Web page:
In a summer camp for kids, all of the children will participate in the activities at the same level. There won’t be specific goals being covered or adaptations or modifications. Now, if a child has a therapist or a support person that is involved in the activities who is able to modify the specific tasks and perform them as part of a therapy goal session, that is a different topic. For the discussion here, we are just covering the set-up of a therapy supplemental program or play group.
If you are setting up a camp as part of an adjunct to a clinic or a therapeutic summer camp program, there may be additional liabilities, payment or insurance considerations, and goals that need to be established.
DIY Summer Programming
Next, decide on programming. How would you like to run this camp? Is it going to be one activity per day? For a backyard camp, keeping things open-ended at first can be beneficial for the whole family. Decide on one activity to address each day. For a more organized camp such as those being held in a therapy setting, perhaps you have a list of activities to run through each session.
Some tips include:
Have more activities available. If children work through the activities quickly, you will want to have other ideas available.
Have extra “busy time” camp ideas ready. For the students that arrive early or leave a little later than other students, you can set them up with extra activities.
Decide how you will set up the various activities. Will the whole group work through the activities together in a centers type of set up? Will you break the group up into smaller groups? Will kids rotate through the centers a different times? All of this depends on the number of participants in the group as well as the help that you have available.
Will parents remain with children during the camp or will they drop off the students?
Be sure to get contact information and background information such as allergies, background information, and any other information needed.
Check-in/check-out- Create a system to allow for safe check-in/check out, especially if the camp set-up is drop-off style. Depending on the nature of the camp and location, this may require some extra thought and preparations.
Summer camp disclaimers- Be sure to indicate in several places that the activities completed in your summer camp will not be therapeutic in nature. If you are a therapist, the activities will not be therapy! They are developmentally appropriate play-based activities that allow children to explore motor skills, sensory input, and are not a substitute for therapy. You may want to have this disclaimer in writing which parents of camp attendees agree to in writing.
Another important disclaimer to include is write out a form for parents to sign which indicates safety and liability issues. This is a form that you may want to have written up by a lawyer, specific to your state and your particular summer camp programming activities.
Social distancing, safety measures- Another consideration is regarding current situations in the way of health and safety. This consideration also requires forethought and planning depending on your situation and summer camp.
Begin to plan the summer camp activities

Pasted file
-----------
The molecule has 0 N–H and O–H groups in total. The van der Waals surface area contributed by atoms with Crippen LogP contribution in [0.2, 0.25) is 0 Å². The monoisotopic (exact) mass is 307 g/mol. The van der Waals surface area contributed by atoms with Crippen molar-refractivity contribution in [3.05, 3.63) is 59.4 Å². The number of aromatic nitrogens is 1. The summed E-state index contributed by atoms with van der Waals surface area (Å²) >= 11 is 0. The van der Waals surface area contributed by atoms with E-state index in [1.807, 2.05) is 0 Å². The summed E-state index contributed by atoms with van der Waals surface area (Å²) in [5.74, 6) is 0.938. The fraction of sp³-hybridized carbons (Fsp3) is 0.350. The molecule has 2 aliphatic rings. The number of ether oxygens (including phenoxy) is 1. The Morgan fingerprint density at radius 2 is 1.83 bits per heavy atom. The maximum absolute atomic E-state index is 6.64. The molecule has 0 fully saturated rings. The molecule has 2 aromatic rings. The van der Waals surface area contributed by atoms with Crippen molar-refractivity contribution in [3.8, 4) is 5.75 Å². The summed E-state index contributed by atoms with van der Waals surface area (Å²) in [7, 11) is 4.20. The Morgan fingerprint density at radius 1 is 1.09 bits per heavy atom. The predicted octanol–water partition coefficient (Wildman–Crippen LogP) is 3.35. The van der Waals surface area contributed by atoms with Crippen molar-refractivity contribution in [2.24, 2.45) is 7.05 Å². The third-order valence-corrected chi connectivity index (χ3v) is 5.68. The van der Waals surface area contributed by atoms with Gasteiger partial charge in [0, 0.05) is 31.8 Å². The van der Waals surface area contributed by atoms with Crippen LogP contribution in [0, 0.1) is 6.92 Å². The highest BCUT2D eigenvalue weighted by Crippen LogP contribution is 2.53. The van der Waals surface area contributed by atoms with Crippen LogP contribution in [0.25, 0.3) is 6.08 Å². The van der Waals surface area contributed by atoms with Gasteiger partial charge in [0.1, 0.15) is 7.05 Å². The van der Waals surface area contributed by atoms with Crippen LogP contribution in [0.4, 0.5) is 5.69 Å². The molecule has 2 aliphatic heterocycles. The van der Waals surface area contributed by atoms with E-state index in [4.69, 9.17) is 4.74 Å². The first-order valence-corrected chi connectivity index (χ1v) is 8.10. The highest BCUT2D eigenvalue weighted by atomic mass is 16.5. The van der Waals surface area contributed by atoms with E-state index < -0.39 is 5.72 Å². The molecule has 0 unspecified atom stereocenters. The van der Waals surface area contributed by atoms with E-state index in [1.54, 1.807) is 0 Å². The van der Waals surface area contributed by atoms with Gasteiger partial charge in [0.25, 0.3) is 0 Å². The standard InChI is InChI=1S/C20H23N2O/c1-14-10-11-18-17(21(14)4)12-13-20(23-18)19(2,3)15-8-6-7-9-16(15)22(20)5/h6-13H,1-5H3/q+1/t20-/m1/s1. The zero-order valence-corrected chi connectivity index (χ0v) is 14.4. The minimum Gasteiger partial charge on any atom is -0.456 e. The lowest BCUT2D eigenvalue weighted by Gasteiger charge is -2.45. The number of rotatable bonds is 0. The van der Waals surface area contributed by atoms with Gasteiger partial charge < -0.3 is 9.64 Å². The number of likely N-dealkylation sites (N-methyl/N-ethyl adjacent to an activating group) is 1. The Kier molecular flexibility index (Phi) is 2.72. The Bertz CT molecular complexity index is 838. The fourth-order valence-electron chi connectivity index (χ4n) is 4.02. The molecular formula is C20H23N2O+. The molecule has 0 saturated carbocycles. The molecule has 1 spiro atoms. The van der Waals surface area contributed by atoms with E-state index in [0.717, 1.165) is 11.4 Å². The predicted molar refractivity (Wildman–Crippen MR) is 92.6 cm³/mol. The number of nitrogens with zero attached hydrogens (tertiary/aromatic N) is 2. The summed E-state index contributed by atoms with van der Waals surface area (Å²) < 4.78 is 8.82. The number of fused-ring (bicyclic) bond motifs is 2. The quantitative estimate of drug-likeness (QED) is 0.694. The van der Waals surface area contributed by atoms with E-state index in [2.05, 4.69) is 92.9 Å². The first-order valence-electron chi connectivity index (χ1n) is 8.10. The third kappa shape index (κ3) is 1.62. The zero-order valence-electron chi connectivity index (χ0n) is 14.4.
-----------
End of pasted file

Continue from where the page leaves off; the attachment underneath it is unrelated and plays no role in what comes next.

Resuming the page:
Now comes the fun part. Once you have a theme and skills decided on, you can begin to plan out your activities.
Gather your ideas and your programming. Do a search on The OT Toolbox to look for activities for various themes and skill areas. We’ve got a lot of ideas here, so there should be something for every topic and skill.
Finally, start filling in the programming with your activities. Summer camp activities may include a warm up activity, a gross motor activities, fine motor space activities, sensory activities, and more. Perhaps you a have a writing portion to incorporate handwriting in fun and “non-handwriting” way. Ask kids to check in or write their favorite thing you did that day as a way to incorporate writing without asking them to sit and actually practice written work.
Summer camp ProGram Ideas
Sensory Summer Camp – Set up a backyard summer sensory camp that incorporates messy play experiences and motor skill development through play and interaction with friends.
Sensory Handwriting Summer Camp- Helping kids with handwriting? Use the ideas in this sensory handwriting camp to help with letter formation, sizing, spacing, and pencil grasp using sensory play-based activities.
Typing Camp- If you’re looking for an out-of-the-box idea for a summer camp program, how about a keyboarding club that helps kids improve typing skills, keyboard use, and typing speed?
Summer Cooking Camp– A cooking camp is a fun way to spend the summer cooking up recipes, creating summer memories, and helping with problem solving, creativity, executive functioning skills, and motor development. Try the recipes in our cooking with kids recipe collection (an A-Z Recipes collection)!
Cursive Writing Camp– Use the activities and ideas in this 31 days of cursive to teach cursive writing skills, letter formation.
Fine Motor Summer Camp– Work on fine motor skills through play. Set up activities with various materials each day of the summer camp:
Play Dough Summer Camp- How fun would it be to make play dough and explore textures, while strengthening fine motor skills? Try of the sensory dough recipes of our best homemade play dough recipes.
So, what summer camps are you thinking of?